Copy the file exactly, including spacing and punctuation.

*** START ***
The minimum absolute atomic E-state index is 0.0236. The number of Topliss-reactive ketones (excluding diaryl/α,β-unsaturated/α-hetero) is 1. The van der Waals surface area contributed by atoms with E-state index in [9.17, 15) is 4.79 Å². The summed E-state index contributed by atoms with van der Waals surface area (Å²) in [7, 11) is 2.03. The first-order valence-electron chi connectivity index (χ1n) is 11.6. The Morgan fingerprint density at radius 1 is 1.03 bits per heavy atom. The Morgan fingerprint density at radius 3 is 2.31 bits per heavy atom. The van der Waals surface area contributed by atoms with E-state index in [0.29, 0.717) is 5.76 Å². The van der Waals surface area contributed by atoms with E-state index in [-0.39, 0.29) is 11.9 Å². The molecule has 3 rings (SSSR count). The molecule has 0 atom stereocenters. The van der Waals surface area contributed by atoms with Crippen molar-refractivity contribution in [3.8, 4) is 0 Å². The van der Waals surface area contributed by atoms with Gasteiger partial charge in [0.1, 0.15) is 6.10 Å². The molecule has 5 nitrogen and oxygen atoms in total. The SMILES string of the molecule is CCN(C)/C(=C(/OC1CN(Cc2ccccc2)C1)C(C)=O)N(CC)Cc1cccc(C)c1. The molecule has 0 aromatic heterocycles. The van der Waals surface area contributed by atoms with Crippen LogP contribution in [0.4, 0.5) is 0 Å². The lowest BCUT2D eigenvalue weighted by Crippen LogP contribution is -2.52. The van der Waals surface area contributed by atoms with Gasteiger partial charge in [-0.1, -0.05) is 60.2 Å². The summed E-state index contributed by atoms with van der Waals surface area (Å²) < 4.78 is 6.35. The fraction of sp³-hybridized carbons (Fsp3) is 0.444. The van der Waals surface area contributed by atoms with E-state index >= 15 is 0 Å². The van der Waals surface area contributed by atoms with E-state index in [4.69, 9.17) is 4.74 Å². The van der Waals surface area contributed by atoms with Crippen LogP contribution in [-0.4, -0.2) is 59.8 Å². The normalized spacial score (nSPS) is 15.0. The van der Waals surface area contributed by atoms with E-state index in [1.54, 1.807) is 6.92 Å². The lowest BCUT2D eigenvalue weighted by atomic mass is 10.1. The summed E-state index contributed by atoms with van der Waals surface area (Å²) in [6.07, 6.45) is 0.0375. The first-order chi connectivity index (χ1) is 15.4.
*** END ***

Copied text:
The minimum absolute atomic E-state index is 0.0236. The number of Topliss-reactive ketones (excluding diaryl/α,β-unsaturated/α-hetero) is 1. The van der Waals surface area contributed by atoms with E-state index in [9.17, 15) is 4.79 Å². The summed E-state index contributed by atoms with van der Waals surface area (Å²) in [7, 11) is 2.03. The first-order valence-electron chi connectivity index (χ1n) is 11.6. The Morgan fingerprint density at radius 1 is 1.03 bits per heavy atom. The Morgan fingerprint density at radius 3 is 2.31 bits per heavy atom. The van der Waals surface area contributed by atoms with E-state index in [0.29, 0.717) is 5.76 Å². The van der Waals surface area contributed by atoms with E-state index in [-0.39, 0.29) is 11.9 Å². The molecule has 3 rings (SSSR count). The molecule has 0 atom stereocenters. The van der Waals surface area contributed by atoms with Crippen molar-refractivity contribution in [3.8, 4) is 0 Å². The van der Waals surface area contributed by atoms with Gasteiger partial charge in [0.1, 0.15) is 6.10 Å². The molecule has 5 nitrogen and oxygen atoms in total. The SMILES string of the molecule is CCN(C)/C(=C(/OC1CN(Cc2ccccc2)C1)C(C)=O)N(CC)Cc1cccc(C)c1. The molecule has 0 aromatic heterocycles. The van der Waals surface area contributed by atoms with Crippen LogP contribution in [0.4, 0.5) is 0 Å². The lowest BCUT2D eigenvalue weighted by Crippen LogP contribution is -2.52. The van der Waals surface area contributed by atoms with Gasteiger partial charge in [-0.1, -0.05) is 60.2 Å². The summed E-state index contributed by atoms with van der Waals surface area (Å²) < 4.78 is 6.35. The fraction of sp³-hybridized carbons (Fsp3) is 0.444. The van der Waals surface area contributed by atoms with E-state index >= 15 is 0 Å². The van der Waals surface area contributed by atoms with E-state index in [4.69, 9.17) is 4.74 Å². The van der Waals surface area contributed by atoms with Crippen LogP contribution in [-0.4, -0.2) is 59.8 Å². The normalized spacial score (nSPS) is 15.0. The van der Waals surface area contributed by atoms with E-state index in [1.54, 1.807) is 6.92 Å². The lowest BCUT2D eigenvalue weighted by atomic mass is 10.1. The summed E-state index contributed by atoms with van der Waals surface area (Å²) in [6.07, 6.45) is 0.0375. The first-order chi connectivity index (χ1) is 15.4.